I went to law school thinking I could change the world. I was wrong in thinking that practicing law was my calling. I ended up raising seven children and working with youth. I may not deserve to be commended for this, but I know that whatever resources I had available to me, I used them as best I could. For over 25 years I have endeavored to tell the stories of the women, men, and youth of the South West. I have tried to give dignity to those who had no voice, and with a humble heart have been diligent in using art to help those who felt they were not significant. The Tummy Tale books have been able to preserve the traditions of many who may not have been able to publish their own stories.
Thousands of young people have been able to hear the stories of those who call Colorado home. I do what I do to give credence to those who feel they have no say. Not everyone is a rock star, rich doctor, or successful lawyer. But everyone is important and has a story worth hearing. What makes this life interesting is the diversity of all of us. I work with the kids who most people think are destined for less than stellar financial success. To them I say, you are just as important as the corporate CEO or a politician. These young people are the future of our country, and their stories are pertinent to our survival. The stories of those who are our elders are teaching tools, and they can be used to help our youth make a better future here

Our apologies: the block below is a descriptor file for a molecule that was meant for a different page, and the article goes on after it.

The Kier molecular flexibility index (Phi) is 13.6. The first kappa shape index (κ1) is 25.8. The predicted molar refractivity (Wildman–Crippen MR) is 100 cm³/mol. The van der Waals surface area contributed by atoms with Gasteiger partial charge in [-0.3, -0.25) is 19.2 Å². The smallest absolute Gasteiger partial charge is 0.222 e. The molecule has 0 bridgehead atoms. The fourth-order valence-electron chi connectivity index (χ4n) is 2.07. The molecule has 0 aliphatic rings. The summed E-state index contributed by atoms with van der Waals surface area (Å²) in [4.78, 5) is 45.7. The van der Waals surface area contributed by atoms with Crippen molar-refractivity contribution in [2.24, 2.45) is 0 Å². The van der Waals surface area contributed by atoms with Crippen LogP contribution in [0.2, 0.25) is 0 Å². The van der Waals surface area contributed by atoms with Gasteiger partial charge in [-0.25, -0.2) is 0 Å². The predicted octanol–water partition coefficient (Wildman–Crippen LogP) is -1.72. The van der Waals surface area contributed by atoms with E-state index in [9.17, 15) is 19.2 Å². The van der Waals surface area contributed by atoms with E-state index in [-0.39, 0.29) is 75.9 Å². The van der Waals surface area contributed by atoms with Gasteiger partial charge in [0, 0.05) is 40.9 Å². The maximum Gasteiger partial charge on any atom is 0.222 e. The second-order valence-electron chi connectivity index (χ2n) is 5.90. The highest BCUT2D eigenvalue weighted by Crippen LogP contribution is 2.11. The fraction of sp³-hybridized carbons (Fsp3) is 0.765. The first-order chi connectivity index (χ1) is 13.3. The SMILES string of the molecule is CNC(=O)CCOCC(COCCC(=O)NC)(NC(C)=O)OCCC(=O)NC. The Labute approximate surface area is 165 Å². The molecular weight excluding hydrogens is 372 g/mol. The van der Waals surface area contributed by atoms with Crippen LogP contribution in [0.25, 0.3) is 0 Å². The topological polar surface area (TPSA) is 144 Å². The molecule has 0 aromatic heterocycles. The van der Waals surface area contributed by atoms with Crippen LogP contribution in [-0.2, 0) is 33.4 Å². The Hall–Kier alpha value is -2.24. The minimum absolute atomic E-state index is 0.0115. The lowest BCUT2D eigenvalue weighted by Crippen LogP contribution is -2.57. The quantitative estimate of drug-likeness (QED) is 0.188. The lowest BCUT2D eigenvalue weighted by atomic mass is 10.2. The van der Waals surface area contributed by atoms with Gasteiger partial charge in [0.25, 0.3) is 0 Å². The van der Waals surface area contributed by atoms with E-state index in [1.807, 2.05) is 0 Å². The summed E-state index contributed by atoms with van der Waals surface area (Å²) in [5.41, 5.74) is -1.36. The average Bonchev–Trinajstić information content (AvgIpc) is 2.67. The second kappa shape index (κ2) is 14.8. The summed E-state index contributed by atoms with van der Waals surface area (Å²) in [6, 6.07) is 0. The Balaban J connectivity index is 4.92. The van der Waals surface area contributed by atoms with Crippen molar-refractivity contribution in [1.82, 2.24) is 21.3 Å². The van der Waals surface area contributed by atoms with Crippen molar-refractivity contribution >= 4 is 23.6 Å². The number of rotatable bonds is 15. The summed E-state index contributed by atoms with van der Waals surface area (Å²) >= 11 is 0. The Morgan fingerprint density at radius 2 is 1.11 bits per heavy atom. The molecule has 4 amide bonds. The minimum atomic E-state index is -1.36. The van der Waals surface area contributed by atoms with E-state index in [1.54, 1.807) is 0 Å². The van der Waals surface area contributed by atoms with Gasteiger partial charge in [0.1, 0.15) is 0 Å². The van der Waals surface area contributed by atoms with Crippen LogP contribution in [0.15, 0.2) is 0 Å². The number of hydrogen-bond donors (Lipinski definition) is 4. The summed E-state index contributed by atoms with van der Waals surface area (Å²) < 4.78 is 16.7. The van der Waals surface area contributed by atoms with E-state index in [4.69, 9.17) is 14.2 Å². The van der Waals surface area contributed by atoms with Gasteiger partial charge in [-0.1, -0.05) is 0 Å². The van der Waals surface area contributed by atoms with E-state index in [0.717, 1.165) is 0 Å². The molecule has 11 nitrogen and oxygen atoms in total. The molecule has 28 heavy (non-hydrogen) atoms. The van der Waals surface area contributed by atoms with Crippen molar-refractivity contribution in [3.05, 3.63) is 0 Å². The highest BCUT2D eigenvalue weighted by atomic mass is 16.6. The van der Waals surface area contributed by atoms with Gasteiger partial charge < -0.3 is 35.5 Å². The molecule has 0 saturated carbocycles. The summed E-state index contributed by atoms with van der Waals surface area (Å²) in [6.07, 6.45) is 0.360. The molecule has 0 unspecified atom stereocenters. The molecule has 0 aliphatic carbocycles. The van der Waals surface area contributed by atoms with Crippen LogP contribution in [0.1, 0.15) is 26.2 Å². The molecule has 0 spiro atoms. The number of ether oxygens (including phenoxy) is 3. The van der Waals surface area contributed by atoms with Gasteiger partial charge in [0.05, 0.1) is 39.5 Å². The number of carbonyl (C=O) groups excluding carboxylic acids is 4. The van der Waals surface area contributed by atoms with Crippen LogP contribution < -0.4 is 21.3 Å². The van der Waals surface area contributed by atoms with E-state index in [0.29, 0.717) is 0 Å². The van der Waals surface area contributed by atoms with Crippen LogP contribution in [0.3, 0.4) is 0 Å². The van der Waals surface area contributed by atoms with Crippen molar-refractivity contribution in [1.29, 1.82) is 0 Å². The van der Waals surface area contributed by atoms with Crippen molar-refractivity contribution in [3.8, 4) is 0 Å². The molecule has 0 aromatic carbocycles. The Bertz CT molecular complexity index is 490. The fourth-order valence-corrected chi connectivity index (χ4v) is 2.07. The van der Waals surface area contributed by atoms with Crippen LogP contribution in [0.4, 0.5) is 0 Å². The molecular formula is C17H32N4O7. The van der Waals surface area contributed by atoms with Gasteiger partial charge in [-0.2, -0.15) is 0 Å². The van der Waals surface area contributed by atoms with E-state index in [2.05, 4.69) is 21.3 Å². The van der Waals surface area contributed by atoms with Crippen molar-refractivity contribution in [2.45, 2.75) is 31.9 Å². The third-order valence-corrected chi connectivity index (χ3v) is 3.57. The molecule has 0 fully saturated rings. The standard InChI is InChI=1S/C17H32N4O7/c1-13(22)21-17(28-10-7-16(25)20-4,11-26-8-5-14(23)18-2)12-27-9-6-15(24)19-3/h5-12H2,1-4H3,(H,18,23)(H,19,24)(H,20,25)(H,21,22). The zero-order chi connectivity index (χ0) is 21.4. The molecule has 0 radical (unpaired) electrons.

You said once that you would like to tell a big American novel. What would the story be about?
It would be about struggle, acceptance, and honor. I would like one day to tell the story of my people and how they persevered to survive against all odds. I would tell about how kindness and compassion count for more than anything, and how every human being is responsible for the welfare of the entire planet.
After such intense work all your life, are you planning to take a break or a Sabbatical time? If not, are you already planning another project?
I have no plans to ever retire to a secluded beach. I do as I am moved to do. I trust the creator to lead me to my final destiny and welcome what comes next with open arms. A recent Return of the Corn Mothers nominee from Alamosa said she was brought to tears when she was asked to tell her story. This was a wakeup call for me. I may not be a national news anchor or a movie icon, but I have a responsibility that I take very seriously. I will continue my work until it is done.
TALKING WITH ED WINOGRAD
Ed, what has your journey with the Tummy Tale books been ? You have numerous stories in the books, too.
First of all, thanks for all your kinds words about Frijoles, Elotes, y Chipotles, Oh My! With Carl and Renee's talents as compilers (and Renee's as a writer). Arlette's wonderful illustrations, and the storytelling talents of our authors, it's an excellent book! It was a pleasure to work as an editor with the authors as we went through various edits of their stories, and to have several authors help me with my translations of Spanish phrases in them.